53 U. Louisville L. Rev. 271 (2015)
Sex, Drugs, and Due Process: Justice Kennedy’s New Federalism as a Framework for Marijuana Liberalization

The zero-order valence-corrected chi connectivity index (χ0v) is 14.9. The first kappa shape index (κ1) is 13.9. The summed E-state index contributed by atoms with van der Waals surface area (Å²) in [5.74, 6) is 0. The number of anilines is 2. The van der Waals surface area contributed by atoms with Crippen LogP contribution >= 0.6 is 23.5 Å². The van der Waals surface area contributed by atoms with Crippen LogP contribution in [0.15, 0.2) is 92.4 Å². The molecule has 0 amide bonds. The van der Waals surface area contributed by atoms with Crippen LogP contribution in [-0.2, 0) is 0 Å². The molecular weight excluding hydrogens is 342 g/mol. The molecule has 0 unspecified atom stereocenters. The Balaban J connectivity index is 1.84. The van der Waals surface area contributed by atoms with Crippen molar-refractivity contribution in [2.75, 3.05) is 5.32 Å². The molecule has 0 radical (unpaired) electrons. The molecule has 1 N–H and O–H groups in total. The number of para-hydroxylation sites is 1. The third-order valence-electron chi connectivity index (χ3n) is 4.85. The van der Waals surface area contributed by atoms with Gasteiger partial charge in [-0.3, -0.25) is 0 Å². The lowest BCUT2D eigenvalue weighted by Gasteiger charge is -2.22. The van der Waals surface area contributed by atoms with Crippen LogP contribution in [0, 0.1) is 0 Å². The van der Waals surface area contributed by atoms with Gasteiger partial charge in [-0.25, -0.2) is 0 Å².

This Article argues that Justice Kennedy’s due process federalism in United States v. Windsor applies with equal force to Congress’ intrusion on state marijuana regulation. Part II traces the development of state and federal laws regulating marijuana, focusing on how these laws developed alongside Congress’ power to enact a federal prohibition under the Commerce Clause. Part III discusses a potential substantive due process “right to medical marijuana”—a right hitherto unrecognized by any court. Part IV explores the Court’s decision in Windsor and, using Justice Kennedy’s new federalism as a framework, argues that federal marijuana prohibition is also invalid under the Fifth Amendment’s Due Process Clause. The Article concludes that even if the Court never recognizes a substantive “right to medical marijuana,” invoking Windsor can remove “a significant impediment to that broader liberalization process,” thus using federalism to “profoundly enhance liberty” for medical marijuana users.